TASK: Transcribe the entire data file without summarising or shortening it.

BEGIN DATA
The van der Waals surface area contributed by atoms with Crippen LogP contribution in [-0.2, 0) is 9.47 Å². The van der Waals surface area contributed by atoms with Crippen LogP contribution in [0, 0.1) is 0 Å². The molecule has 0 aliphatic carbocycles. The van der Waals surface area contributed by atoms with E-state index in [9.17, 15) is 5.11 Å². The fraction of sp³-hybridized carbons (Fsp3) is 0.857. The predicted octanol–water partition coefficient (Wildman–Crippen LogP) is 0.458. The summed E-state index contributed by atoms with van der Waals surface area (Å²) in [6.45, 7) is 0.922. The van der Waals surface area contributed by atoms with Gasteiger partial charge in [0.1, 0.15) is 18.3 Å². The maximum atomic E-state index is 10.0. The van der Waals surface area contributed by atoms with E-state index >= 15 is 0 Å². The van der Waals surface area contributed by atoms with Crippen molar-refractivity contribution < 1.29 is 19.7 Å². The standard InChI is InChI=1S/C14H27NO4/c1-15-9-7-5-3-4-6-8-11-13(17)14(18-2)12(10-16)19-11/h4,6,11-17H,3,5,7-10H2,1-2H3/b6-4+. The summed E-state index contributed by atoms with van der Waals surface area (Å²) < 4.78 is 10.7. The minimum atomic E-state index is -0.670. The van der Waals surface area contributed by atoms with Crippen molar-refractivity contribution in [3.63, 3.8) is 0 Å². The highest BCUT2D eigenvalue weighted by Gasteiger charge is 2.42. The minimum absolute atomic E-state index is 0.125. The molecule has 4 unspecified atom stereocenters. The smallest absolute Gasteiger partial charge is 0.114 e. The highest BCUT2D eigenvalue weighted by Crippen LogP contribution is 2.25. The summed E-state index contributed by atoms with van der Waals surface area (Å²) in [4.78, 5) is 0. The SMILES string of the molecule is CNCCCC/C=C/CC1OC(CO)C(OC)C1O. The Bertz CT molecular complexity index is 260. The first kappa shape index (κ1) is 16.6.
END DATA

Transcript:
The van der Waals surface area contributed by atoms with Crippen LogP contribution in [-0.2, 0) is 9.47 Å². The van der Waals surface area contributed by atoms with Crippen LogP contribution in [0, 0.1) is 0 Å². The molecule has 0 aliphatic carbocycles. The van der Waals surface area contributed by atoms with E-state index in [9.17, 15) is 5.11 Å². The fraction of sp³-hybridized carbons (Fsp3) is 0.857. The predicted octanol–water partition coefficient (Wildman–Crippen LogP) is 0.458. The summed E-state index contributed by atoms with van der Waals surface area (Å²) in [6.45, 7) is 0.922. The van der Waals surface area contributed by atoms with Gasteiger partial charge in [0.1, 0.15) is 18.3 Å². The maximum atomic E-state index is 10.0. The van der Waals surface area contributed by atoms with E-state index >= 15 is 0 Å². The van der Waals surface area contributed by atoms with Crippen molar-refractivity contribution < 1.29 is 19.7 Å². The standard InChI is InChI=1S/C14H27NO4/c1-15-9-7-5-3-4-6-8-11-13(17)14(18-2)12(10-16)19-11/h4,6,11-17H,3,5,7-10H2,1-2H3/b6-4+. The summed E-state index contributed by atoms with van der Waals surface area (Å²) < 4.78 is 10.7. The minimum atomic E-state index is -0.670. The van der Waals surface area contributed by atoms with Crippen molar-refractivity contribution in [3.63, 3.8) is 0 Å². The highest BCUT2D eigenvalue weighted by Gasteiger charge is 2.42. The minimum absolute atomic E-state index is 0.125. The molecule has 4 unspecified atom stereocenters. The smallest absolute Gasteiger partial charge is 0.114 e. The highest BCUT2D eigenvalue weighted by Crippen LogP contribution is 2.25. The summed E-state index contributed by atoms with van der Waals surface area (Å²) in [4.78, 5) is 0. The SMILES string of the molecule is CNCCCC/C=C/CC1OC(CO)C(OC)C1O. The Bertz CT molecular complexity index is 260. The first kappa shape index (κ1) is 16.6.